Tried and True: Investigating ecosystems in a biobottleby: Arnica Breene and Donna Gilewski

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Biobottles are miniature ecosystems made from 2-liter plastic soda bottles. They allow students to explore how organisms in an ecosystem are connected to each other, examine how biotic and abiotic factors influence plant and animal growth and development, and discover how important biodiversity is to an ecosystem. This activity was inspired by an idea developed by the Rachel Carson Center for Natural Resources.

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Reviews (4)
  • on Mon Jun 13, 2011 10:18 PM

This article describes an effort to create a complete sustainable ecosystem in a plastic soda bottle. While the activity is not a new one, the authors have the students decide what to place into the bottle and why it is important. The activity includes journaling and the authors include a rubric. This learning by doing approach with brainstorming and justification makes this a student directed inquiry lesson.

Adah  (San Antonio, TX)
Adah (San Antonio, TX)

  • on Fri Jan 28, 2011 9:47 PM

I really enjoyed this article. Great possiblility for applications in instruction.

Dat Le  (Springfield, VA)
Dat Le (Springfield, VA)

  • on Sat Jan 15, 2011 9:13 PM

A student favorite that I have used for years and "tweaked" to fit the ecosystem or life cycle of creatures to fit the season or unit! This article presents detailed instructions, material ideas and a simple rubric. After you've made one - think big! Students love to stack layers of soda bottles: crickets or mealworms, and seeds on top of pond water with small plants and a tiny goldfish.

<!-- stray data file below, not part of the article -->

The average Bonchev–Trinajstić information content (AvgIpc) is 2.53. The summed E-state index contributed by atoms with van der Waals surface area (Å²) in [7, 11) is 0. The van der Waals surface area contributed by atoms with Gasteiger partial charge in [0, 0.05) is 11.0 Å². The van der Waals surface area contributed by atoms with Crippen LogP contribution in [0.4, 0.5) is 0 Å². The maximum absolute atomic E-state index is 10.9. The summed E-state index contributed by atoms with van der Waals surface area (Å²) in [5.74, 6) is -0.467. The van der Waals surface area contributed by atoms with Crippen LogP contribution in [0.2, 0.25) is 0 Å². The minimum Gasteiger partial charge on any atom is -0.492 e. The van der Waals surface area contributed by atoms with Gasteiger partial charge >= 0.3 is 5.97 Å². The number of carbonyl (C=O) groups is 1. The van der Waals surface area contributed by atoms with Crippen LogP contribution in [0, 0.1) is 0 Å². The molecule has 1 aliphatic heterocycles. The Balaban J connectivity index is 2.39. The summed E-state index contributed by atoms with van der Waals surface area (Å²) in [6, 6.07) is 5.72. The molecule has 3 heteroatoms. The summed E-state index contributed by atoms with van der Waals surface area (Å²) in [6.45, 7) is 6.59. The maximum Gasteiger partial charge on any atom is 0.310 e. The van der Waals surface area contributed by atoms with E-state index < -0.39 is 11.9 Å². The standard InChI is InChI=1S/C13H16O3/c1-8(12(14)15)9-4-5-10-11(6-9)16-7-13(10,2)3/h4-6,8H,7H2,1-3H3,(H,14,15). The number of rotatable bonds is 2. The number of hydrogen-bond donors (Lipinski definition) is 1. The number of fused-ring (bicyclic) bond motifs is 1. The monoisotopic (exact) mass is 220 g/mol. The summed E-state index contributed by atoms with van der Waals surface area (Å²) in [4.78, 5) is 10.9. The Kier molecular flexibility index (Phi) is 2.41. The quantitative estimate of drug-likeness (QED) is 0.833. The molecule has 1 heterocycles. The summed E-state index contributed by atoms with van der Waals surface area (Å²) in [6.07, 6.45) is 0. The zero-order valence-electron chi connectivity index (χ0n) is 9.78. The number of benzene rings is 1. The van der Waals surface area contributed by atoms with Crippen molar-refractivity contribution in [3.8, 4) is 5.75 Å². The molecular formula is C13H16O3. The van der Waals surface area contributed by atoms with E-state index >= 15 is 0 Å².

Alyce D  (Peyton, CO)
Alyce D (Peyton, CO)

  • on Thu Mar 24, 2011 7:29 PM

This detailed and comprehensive description of a biobottle for use in a unit on ecosystems gives very structured procedures, materials, a rubric, and safety advice. For a teacher nervous about giving the students much control over their work (and that the work is messy), this is a comforting article from two clearly experienced teachers. For a teacher used to making his or her own way, this method brings to mind many adaptations to consider, while adhering to the general outline and having much of the footwork already described. My only hesitations are that it is somewhat acceptable that some of the organisms will die in the bottle. I know that many small insect, spiders, and various invertebrates have relatively short life spans anyway, I would make a point of engaging the students in a discussion of the ethics involved.

Allison Cooke
Allison Cooke

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